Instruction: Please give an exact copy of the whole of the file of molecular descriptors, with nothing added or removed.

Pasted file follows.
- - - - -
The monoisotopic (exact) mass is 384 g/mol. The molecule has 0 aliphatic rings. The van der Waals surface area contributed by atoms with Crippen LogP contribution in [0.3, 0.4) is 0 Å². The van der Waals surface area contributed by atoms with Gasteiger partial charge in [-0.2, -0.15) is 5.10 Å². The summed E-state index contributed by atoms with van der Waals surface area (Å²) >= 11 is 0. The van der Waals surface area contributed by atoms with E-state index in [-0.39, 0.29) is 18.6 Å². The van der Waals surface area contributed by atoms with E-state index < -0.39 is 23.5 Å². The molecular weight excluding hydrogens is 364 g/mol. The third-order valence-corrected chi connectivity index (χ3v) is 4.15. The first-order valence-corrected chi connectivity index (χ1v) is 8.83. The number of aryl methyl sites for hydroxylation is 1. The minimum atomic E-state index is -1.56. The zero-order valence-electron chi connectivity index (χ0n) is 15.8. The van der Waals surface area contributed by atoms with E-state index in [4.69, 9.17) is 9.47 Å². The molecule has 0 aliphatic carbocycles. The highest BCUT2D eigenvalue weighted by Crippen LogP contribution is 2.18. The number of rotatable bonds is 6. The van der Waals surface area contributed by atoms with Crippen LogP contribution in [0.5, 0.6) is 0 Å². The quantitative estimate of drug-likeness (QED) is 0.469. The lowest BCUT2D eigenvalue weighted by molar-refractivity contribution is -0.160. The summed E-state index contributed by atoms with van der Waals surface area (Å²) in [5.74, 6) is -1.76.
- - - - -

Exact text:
The monoisotopic (exact) mass is 384 g/mol. The molecule has 0 aliphatic rings. The van der Waals surface area contributed by atoms with Crippen LogP contribution in [0.3, 0.4) is 0 Å². The van der Waals surface area contributed by atoms with Gasteiger partial charge in [-0.2, -0.15) is 5.10 Å². The summed E-state index contributed by atoms with van der Waals surface area (Å²) >= 11 is 0. The van der Waals surface area contributed by atoms with E-state index in [-0.39, 0.29) is 18.6 Å². The van der Waals surface area contributed by atoms with E-state index < -0.39 is 23.5 Å². The molecular weight excluding hydrogens is 364 g/mol. The third-order valence-corrected chi connectivity index (χ3v) is 4.15. The first-order valence-corrected chi connectivity index (χ1v) is 8.83. The number of aryl methyl sites for hydroxylation is 1. The minimum atomic E-state index is -1.56. The zero-order valence-electron chi connectivity index (χ0n) is 15.8. The van der Waals surface area contributed by atoms with E-state index in [4.69, 9.17) is 9.47 Å². The molecule has 0 aliphatic carbocycles. The highest BCUT2D eigenvalue weighted by Crippen LogP contribution is 2.18. The number of rotatable bonds is 6. The van der Waals surface area contributed by atoms with Crippen LogP contribution in [0.5, 0.6) is 0 Å². The quantitative estimate of drug-likeness (QED) is 0.469. The lowest BCUT2D eigenvalue weighted by molar-refractivity contribution is -0.160. The summed E-state index contributed by atoms with van der Waals surface area (Å²) in [5.74, 6) is -1.76.